The International Standard Bible Encyclopedia - Vol. 4

By Geoffrey W. Bromiley; Everett E. Harrison et al. | Go to book overview

t

TAANACH tā'ǝ-nak "Heb. ta'anāḵ or ta'nāḵ; LXX Thaanach, with many variants". A city on the southern edge of the Valley of Jezreel, about 8 km. (5 mi.) SE of Megiddo.

I. Recorded History.–Taanach first appears in the annals of Pharaoh Thutmose III (mid-15th cent. B.C.). During his first military campaign Thutmose discussed with his general staff the option of marching from the Sharon to the Jezreel Valley via the pass leading from Bâqā el-Gharbîyeh to the Valley of Dothan (Sahl 'Arrâbeh) and finally past Taanach. Fortunately for the Egyptians, scouts evidently warned them that the enemy was arrayed near Taanach in anticipation of their arrival, so that they were able to choose another route (ANET, pp. 235f.). After his victory at Megiddo, Thutmose also took Taanach, which appears in his great topographical list (Ta-'(a)-na-k; no. 42). Like most other Canaanite city-states, Taanach became subject to Egypt; emissaries of the maryannu warrior class were sent from Taanach (Ta-'"a"-na-ki) to the pharaonic court (Papyrus Leningrad 1116 A).

Two cuneiform epistles discovered at Taanach (see III below) were demands by a certain Amenhotep to the local ruler that he come in person with his troops, apparently to join an expedition. In the Amarna correspondence a certain Yašdata reported that the men of Ta-aḫ-"nu-k"a had deposed him, slaughtered his cattle, and driven him away (Am.Tab. 248:10-17). The reading of this geographical name is quite uncertain, however. Yašdata had found political asylum at Megiddo; his ouster (from Taanach or elsewhere) may have been due to the machinations of Lab'ayu ruler of Shechem. Yašdata's association with Taanach rests on nothing but the poorly preserved place name (for a conflict with the present state of the archeological evidence, see II below).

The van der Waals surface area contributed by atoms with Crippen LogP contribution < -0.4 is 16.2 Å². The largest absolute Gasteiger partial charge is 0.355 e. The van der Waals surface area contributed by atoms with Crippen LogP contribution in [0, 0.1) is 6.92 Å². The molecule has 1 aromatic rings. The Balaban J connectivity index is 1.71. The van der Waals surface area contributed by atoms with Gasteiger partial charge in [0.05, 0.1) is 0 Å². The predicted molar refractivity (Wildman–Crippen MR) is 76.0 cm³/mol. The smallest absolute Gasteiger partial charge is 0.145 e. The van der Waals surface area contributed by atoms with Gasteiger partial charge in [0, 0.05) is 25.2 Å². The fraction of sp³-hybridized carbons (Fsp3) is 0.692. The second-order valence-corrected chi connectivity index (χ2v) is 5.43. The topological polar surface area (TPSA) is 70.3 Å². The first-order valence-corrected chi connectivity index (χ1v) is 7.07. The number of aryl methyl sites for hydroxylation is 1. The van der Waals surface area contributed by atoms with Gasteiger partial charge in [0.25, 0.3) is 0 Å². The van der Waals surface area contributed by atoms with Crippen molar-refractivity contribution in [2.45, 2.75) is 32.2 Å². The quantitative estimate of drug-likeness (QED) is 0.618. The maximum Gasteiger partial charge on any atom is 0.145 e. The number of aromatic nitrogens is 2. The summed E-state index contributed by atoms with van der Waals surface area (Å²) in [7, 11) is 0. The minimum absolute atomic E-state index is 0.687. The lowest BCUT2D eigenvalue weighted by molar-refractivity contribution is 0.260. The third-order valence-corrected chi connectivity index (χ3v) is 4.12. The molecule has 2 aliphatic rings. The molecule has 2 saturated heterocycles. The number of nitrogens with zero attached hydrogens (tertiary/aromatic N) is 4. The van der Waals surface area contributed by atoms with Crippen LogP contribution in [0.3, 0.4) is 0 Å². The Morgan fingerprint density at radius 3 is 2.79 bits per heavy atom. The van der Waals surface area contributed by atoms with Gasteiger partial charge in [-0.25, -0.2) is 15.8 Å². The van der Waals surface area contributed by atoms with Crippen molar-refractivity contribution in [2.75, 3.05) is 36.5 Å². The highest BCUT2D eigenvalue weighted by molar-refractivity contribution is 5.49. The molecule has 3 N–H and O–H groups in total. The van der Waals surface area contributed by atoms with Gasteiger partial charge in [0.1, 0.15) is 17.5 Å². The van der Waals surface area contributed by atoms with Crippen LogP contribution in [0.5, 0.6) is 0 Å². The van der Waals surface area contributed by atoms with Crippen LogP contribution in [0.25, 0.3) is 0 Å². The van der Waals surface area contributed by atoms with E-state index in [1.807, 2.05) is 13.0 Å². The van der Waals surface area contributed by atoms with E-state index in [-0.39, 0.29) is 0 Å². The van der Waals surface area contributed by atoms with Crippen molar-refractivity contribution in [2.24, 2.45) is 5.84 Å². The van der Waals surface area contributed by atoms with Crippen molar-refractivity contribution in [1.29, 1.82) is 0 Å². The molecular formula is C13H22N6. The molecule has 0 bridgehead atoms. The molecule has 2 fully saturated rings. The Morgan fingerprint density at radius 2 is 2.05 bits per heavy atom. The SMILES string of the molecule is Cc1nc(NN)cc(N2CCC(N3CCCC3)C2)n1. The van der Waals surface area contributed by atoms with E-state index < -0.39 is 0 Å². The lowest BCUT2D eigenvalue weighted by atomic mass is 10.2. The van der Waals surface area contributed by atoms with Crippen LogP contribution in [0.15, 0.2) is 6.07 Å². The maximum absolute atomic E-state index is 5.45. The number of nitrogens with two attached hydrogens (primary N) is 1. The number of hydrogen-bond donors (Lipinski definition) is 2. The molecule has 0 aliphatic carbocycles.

As one of the royal Canaanite cities encountered by the Israelites (Josh. 12:7f., 21), Taanach fell within the tribal territory of Issachar but was later transferred to Manasseh (Josh. 17:11; 1 Ch. 7:29), who failed to occupy it (Josh. 17:12f.; Jgs. l:27f.). The famous clash between the Israelite tribesmen and the city-state chariot forces took place in the Valley of Jezreel (= Esdraelon). but the Canaanite rulers, instead of dividing the spoil on the broad plain — i.e., the southern portion of the valley, before Taanach and Megiddo — were swept away by the “torrent Kishon” in the center of the valley (Jgs. 5:19-21).

When Israel finally did become the dominant power in the valley (cf., e.g., 1 S. 31), they subjected the inhabitants of the city-states, including Taanach (Jgs. l:27f.), to forced labor. Taanach became a Levitical center (Josh. 21:25) along with several of its neighbors, and under Solomon it was included in the administrative district of Baana son of Ahilud (1 K. 4:7, 12). During the fifth year of Rehoboam, the Egyptian army under Shishak (Sheshonq; 1 K. 14:25-27; 2 Ch. 12:2-12) ravaged the northern kingdom of Israel, and Taanach was certainly one of its conquests, as witnessed by Shishak's topographical list (no. 14, Ta-'-n-k-1EC93). The city is not mentioned in written sources of the later Iron Age or of the Persian, Hellenistic, or Roman periods.

Tell Taanach and the surrounding fields (D. Blatt)

-695-

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The International Standard Bible Encyclopedia - Vol. 4
Table of contents

Table of contents

  • Title Page iii
  • Contributors† v
  • Abbreviations xiii
  • Q 1
  • R 27
  • S 247
  • T 695
  • U 937
  • V 963
  • W 1001
  • X 1161
  • Y 1162
  • Z 1167
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